She stands next to her knotty-pine podium, a woman in her early 40s wearing a tight gold sequined dress. Her high heels are gold too, and she wears her jet black hair in a Jackie O. do. She says she's our fairy godmother.
"Cinderella is the perfect role model," says Ginie Polo Sayles in a Scarlett O'Hara lilt. "She crashed a ball to go after the man she wanted. I'm here to say 'I'm your fairy godmother, bibbidi-bobbidi-boo. Yes, you can go to the ball.'"
There are 12 of us here taking in this stop on her lecture tour at the Discovery Center. Only four men. It's called How to Marry the Rich. Oddly enough, she has a book by the same title. She has another book called How to Win Pageants displayed on the table behind her. She has videotapes too.
Cinderella was a mercenary and we can be too. That's Polo's word for gold digger. She's proud to call herself one. "But Cinderella couldn't even get in the door if she didn't look like she belonged there. You can go to the ball, but first you have to make some changes."
Our problem is we don't approach the world on the "emotional plane of the rich." We don't have enough self-esteem to go after the very best. She knows how it is. She used to be the same way, back when she was little Ginie Polo growing up in a working-class home in Big Springs, Texas. You could tell what night it was by what was for dinner. Tuesday was red beans night.
But then some fried shrimp changed her whole self-concept. A little rich girl invited Ginie to her daddy's country club. And at lunchtime the little girl said, "Let's go charge some fried shrimp to my daddy."
"Fried shrimp?" said Ginie Polo, batting her eyes like an innocent southern belle. "What's fried shrimp?"
Today she could own a fleet of shrimp boats if she wanted to, and a crew of private fry cooks. She's married to Reed Sayles, millionaire. A descendant of the founders of Abilene, Texas, he's at least 20 years her senior.
Her problem was that until the shrimp she had never considered the possibilities beyond red beans. That's our problem too. So the first change we should make is to follow the advice of Aristotle Onassis. If you want to meet the rich, live where the rich live.
"Even if it's in an attic," she says. "I want you to think of your mind, your body, everything about you, as hot, steaming water. And the neighborhood of the rich is an exotic tea bag!" She closes her eyes and embraces herself, as if she's being slowly immersed in hot springs. "Once you move into the neighborhood of the rich, you move it into you. It steeps in you, like the tea bag, and all the properties of the tea bag become the properties of the water."
We might need to change our religion too. Ginie Sayles says most of the rich are Episcopalians or Jews. So you choose one--"Or you can go to both." That sounds like the right idea. If you strike out on Saturday cruising synagogues, there's always Sunday.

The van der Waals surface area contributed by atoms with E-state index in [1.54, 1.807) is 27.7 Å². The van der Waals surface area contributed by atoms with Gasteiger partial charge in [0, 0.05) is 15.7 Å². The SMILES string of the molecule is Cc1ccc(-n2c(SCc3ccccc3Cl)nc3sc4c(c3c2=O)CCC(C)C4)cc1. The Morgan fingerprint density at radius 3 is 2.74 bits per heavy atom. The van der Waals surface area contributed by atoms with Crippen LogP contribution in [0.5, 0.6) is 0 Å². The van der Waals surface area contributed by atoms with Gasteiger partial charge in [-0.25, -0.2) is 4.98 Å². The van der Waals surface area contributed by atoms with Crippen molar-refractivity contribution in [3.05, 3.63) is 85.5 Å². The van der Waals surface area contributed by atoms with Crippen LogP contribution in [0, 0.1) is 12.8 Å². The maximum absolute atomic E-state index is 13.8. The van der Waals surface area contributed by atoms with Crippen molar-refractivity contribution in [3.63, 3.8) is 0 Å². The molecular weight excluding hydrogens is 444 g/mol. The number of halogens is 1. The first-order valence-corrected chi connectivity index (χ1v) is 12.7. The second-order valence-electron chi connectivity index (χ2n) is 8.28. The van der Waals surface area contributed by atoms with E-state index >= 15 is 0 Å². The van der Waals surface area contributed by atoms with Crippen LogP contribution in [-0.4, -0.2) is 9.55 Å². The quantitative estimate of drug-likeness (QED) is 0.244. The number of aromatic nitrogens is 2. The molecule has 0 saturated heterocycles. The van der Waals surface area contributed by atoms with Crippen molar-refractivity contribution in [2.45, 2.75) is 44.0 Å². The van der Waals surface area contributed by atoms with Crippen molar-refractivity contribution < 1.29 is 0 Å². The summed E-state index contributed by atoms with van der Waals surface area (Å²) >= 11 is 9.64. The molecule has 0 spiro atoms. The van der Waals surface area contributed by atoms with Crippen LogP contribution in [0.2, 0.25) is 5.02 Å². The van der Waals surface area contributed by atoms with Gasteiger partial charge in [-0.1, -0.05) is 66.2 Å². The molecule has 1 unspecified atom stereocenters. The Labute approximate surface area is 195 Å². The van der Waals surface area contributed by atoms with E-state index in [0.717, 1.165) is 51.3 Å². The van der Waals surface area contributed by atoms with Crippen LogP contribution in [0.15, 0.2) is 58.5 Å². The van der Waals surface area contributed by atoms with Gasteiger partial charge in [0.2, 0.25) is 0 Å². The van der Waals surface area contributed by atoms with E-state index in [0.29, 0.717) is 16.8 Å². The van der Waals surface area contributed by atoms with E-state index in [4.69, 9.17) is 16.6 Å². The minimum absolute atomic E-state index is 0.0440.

We might want to change jobs, too. That's what she did. She realized being a teacher was a dead-end job for mercenaries, so she became a hostess in a posh restaurant. She went to work as a temp too, but only in posh offices.
Now I'm starting to think like a mercenary! Maybe I could become a gynecologist for the rich!
And we shouldn't feel daunted, she reassures us. There are certain types of rich people who have a fetish for those who aren't. If we're real lucky we might snag an "outcast RM" (rich mate). Outcast RMs have never been accepted by their families and are bitter and vengeful toward them. They could bring us home and scare the hell out of the folks. "He'll say, 'I'll get you! Now look who's going to share your name!' He'll marry the call girl, the stripper," Ginie Sayles says.
We can find swarms of RMs if we just know where to look. We can get all decked out and hang around a Mercedes dealership, pretending like we can afford one. We can nonchalantly crash a party or charity function. We can hang around regattas or golf courses. Golfers are especially good marks, she says, because by the time they get to the clubhouse they're really blasted.
A way to find rich widows is to scan the obituaries. Sayles used to think this was kind of sick too, until she worked at E.F. Hutton. "They used to have us cold call the day of the obituary and offer to be that person's financial adviser. One man made an absolute fortune off of obituaries."
And of course every wealthy person's chapter of Alcoholics Anonymous has "a few hundred-proof millionaires in need of nurturing and a new life. So if you want to volunteer to help people dry out, it might as well be in an exclusive dry-out center, a fat farm, or AA. Remember Larry Fortensky."
Does checking into a dry-out tank and ending up as Elizabeth Taylor's husband du jour make him the ultimate mercenary? Cinderella and Larry Fortensky, there's two great role models.